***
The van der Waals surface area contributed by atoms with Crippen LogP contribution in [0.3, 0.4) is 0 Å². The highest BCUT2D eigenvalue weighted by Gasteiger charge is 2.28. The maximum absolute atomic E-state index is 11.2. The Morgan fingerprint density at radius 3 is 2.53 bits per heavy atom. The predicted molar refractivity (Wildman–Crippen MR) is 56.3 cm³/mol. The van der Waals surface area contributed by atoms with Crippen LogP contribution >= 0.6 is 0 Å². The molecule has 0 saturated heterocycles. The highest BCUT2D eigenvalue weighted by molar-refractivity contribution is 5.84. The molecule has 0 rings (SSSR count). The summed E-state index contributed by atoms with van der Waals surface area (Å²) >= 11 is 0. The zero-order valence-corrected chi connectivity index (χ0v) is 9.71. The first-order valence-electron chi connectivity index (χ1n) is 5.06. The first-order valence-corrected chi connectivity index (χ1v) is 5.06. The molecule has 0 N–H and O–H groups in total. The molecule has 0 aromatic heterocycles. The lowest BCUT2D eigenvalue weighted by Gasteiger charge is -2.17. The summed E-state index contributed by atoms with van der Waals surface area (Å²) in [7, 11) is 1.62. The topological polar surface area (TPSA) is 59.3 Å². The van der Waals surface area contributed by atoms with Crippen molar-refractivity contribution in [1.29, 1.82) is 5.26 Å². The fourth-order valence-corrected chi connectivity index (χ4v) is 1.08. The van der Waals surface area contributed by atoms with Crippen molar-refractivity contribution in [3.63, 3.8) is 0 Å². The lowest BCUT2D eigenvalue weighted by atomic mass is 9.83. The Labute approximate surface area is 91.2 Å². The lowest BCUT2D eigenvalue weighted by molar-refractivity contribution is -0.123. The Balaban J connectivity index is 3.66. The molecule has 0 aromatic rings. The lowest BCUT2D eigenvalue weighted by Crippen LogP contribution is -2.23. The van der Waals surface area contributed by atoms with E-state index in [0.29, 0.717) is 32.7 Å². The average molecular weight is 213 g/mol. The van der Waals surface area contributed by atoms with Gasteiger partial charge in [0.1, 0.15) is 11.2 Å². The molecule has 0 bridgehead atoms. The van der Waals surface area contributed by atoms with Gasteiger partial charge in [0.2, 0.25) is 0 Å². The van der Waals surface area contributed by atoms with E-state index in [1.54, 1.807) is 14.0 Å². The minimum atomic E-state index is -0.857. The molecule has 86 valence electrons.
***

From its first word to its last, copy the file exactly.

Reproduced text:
The van der Waals surface area contributed by atoms with Crippen LogP contribution in [0.3, 0.4) is 0 Å². The highest BCUT2D eigenvalue weighted by Gasteiger charge is 2.28. The maximum absolute atomic E-state index is 11.2. The Morgan fingerprint density at radius 3 is 2.53 bits per heavy atom. The predicted molar refractivity (Wildman–Crippen MR) is 56.3 cm³/mol. The van der Waals surface area contributed by atoms with Crippen LogP contribution >= 0.6 is 0 Å². The molecule has 0 saturated heterocycles. The highest BCUT2D eigenvalue weighted by molar-refractivity contribution is 5.84. The molecule has 0 rings (SSSR count). The summed E-state index contributed by atoms with van der Waals surface area (Å²) >= 11 is 0. The zero-order valence-corrected chi connectivity index (χ0v) is 9.71. The first-order valence-electron chi connectivity index (χ1n) is 5.06. The first-order valence-corrected chi connectivity index (χ1v) is 5.06. The molecule has 0 N–H and O–H groups in total. The molecule has 0 aromatic heterocycles. The lowest BCUT2D eigenvalue weighted by Gasteiger charge is -2.17. The summed E-state index contributed by atoms with van der Waals surface area (Å²) in [7, 11) is 1.62. The topological polar surface area (TPSA) is 59.3 Å². The van der Waals surface area contributed by atoms with Crippen molar-refractivity contribution in [1.29, 1.82) is 5.26 Å². The fourth-order valence-corrected chi connectivity index (χ4v) is 1.08. The van der Waals surface area contributed by atoms with Crippen molar-refractivity contribution in [3.63, 3.8) is 0 Å². The lowest BCUT2D eigenvalue weighted by atomic mass is 9.83. The Labute approximate surface area is 91.2 Å². The lowest BCUT2D eigenvalue weighted by molar-refractivity contribution is -0.123. The Balaban J connectivity index is 3.66. The molecule has 0 aromatic rings. The lowest BCUT2D eigenvalue weighted by Crippen LogP contribution is -2.23. The van der Waals surface area contributed by atoms with E-state index in [0.29, 0.717) is 32.7 Å². The average molecular weight is 213 g/mol. The van der Waals surface area contributed by atoms with Gasteiger partial charge in [0.1, 0.15) is 11.2 Å². The molecule has 0 bridgehead atoms. The van der Waals surface area contributed by atoms with Gasteiger partial charge in [0.2, 0.25) is 0 Å². The van der Waals surface area contributed by atoms with E-state index in [1.54, 1.807) is 14.0 Å². The minimum atomic E-state index is -0.857. The molecule has 86 valence electrons.